Several residents called 911 to report a fire that was spreading from a residential garage.
The occupants were able to escape before the fire consumed the residence. No one was injured in the fire.
The garage and the home were both consumed by the fire, with a total of $200,000 lost in damages.

Gatineau SWAT intervenes in Bristol arrest
On April 21, the Gatineau Police’s SWAT unit arrested a man after an alleged assault took place at his Bristol residence.
The night before, at approximately 10:30 p.m., the Sûreté du Québec were notified of an alleged assault at a home on Chem. Bristol View, following a domestic dispute.
The 41-year-old suspect refused to communicate with police.
The next morning, the Sûreté du Québec sent the Gatineau Police’s SWAT unit to the property. The suspect was arrested around noon.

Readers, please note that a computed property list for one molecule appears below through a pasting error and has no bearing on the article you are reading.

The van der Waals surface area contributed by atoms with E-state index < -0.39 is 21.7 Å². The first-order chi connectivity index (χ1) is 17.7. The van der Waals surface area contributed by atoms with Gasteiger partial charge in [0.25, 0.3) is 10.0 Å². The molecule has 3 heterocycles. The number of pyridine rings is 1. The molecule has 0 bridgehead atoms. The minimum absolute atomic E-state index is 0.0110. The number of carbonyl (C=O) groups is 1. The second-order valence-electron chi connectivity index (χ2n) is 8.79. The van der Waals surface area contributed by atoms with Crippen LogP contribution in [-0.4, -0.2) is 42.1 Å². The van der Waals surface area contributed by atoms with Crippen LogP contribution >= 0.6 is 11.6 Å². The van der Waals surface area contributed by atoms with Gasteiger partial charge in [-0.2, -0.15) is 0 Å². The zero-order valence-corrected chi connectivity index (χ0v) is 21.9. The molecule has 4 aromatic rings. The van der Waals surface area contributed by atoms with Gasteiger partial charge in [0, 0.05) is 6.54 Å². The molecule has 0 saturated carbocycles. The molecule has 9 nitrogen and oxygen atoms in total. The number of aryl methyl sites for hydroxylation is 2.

Lyn Theatre to reopen
Warden Jane Toller announced on April 4 that she is the new owner of the Lyn Cinema in Fort-Coulonge, pictured above.
Toller described her purchase of the theatre as a personal investment and said that no public grant money went towards the purchase.
“I am committed to the revitalization of the Pontiac as a businessperson and also as the warden,” said Toller. “We have a lot of infrastructure that’s closed and the easiest thing to do is to reopen it.”

Two arrested in Clarendon for drug trafficking
On April 15, Sûreté du Québec seized multiple drugs at a residence on Hwy 148.
After a search of the residence, the police seized 75 methamphetamine tablets, approximately 30 grams of cocaine, approximately 260 grams of cannabis, more than five grams of cannabis wax, about ten grams of hashish, about 20 grams of psychedelic mushrooms, about 170 prescription pills, and more than $19,000 as well as various other items related to drug trafficking, according to their press release.